China has shut down 24 schools for the children of migrant workers in Beijing, forcing more than 14,000 students to drop out, state media said, sparking anger among parents who say they face discrimination.
Local officials told the migrant schools that they had not met safety and hygiene standards.
“I felt very sad when I heard the school will be shut down, I have to send my children back to our hometown in Henan,” 42-year-old waste collector He Zhongshan said at the Dongba Experimental School, on the northeastern outskirts of the capital. “The living standard in Beijing is much better than in my hometown and education here is good, but for public schools, my children will need many certificates to be enrolled.”
While the overwhelming majority of China’s 150 million rural migrant workers see their future in cities and towns, they are often treated as unwelcome “interlopers” and have few rights.
China’s residence permit system, which channels most welfare, housing support and healthcare to urban residents, means that migrant workers do not have access to state-subsidized schools.
“The authorities claim they will find places for all displaced children, but they deliberately set the threshold for school placement qualification so high that the vast majority of migrant families cannot meet the requirements,” Geoffrey Crothall, director of communications for workers’ rights group China Labor Bulletin, said in e-mailed comments.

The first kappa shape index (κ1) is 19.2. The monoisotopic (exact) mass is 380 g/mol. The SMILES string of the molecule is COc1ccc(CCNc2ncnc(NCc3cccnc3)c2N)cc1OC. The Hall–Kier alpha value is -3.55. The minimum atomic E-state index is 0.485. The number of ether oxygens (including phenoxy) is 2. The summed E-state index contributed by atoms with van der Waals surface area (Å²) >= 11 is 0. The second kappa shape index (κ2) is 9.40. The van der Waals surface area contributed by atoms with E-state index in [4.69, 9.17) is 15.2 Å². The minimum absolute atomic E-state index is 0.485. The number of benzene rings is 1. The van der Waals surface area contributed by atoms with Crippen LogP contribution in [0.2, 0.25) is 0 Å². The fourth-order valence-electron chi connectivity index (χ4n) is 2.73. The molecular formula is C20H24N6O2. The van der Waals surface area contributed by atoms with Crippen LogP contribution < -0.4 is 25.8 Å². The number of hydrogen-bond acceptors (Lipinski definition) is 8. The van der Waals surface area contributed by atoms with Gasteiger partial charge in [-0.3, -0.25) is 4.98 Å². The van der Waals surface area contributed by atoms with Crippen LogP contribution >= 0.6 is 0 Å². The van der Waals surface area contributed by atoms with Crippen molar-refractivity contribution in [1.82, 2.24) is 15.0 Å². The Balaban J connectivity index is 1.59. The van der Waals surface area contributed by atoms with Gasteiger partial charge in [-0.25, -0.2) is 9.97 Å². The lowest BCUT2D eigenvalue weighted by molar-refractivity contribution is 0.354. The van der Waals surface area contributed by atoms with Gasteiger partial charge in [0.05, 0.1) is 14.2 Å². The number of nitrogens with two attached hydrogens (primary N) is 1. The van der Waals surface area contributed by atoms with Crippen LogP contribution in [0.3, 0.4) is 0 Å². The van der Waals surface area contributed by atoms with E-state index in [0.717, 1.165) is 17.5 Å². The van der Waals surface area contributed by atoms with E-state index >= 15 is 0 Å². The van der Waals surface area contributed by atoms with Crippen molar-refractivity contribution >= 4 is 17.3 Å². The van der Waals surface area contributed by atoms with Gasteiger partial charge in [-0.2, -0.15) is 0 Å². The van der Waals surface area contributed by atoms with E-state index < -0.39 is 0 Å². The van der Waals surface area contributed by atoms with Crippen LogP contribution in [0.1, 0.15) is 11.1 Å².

Crothall added that “the closure of migrant schools in Beijing is a cynical ploy by district governments to clear the land for property developers as land values in the outer suburbs continue to rise.”
In a note seen by Reuters, the Dongba County Government told the Dongba Experimental School that “severe hidden dangers have been found during the inspection in the first half in 2011” related to fire-fighting, power and hygiene.
“Your school must be shut down … for the safety of students, teachers and regional security and stability,” it said.
The Dongba school, which is located in a village of migrant workers and sandwiched between new high-rise apartments, started its semester two weeks early in an attempt to prevent it from being demolished, Dongba principal Yang Qin said.
In response, the local government stopped the school’s supply of water and power, according to Yang. That did not deter the school, which rented a power generator and transported its own water from the neighborhood.
Staff from other migrant schools, such as the Red Star School and the New Hope School, said the government had demolished their sites on very short notice.
“Our school has closed, forcing some 800 students to drop out,” said a representative of the New Hope School, who declined to be named. “There are still 500 -students with nowhere to go, although the local government has relocated 300 of them.”
The State Council Development Research Center, a top state think tank, said that unless migrants have better welfare, housing and legal status in towns and cities, their discontent could turn into a serious threat to stability.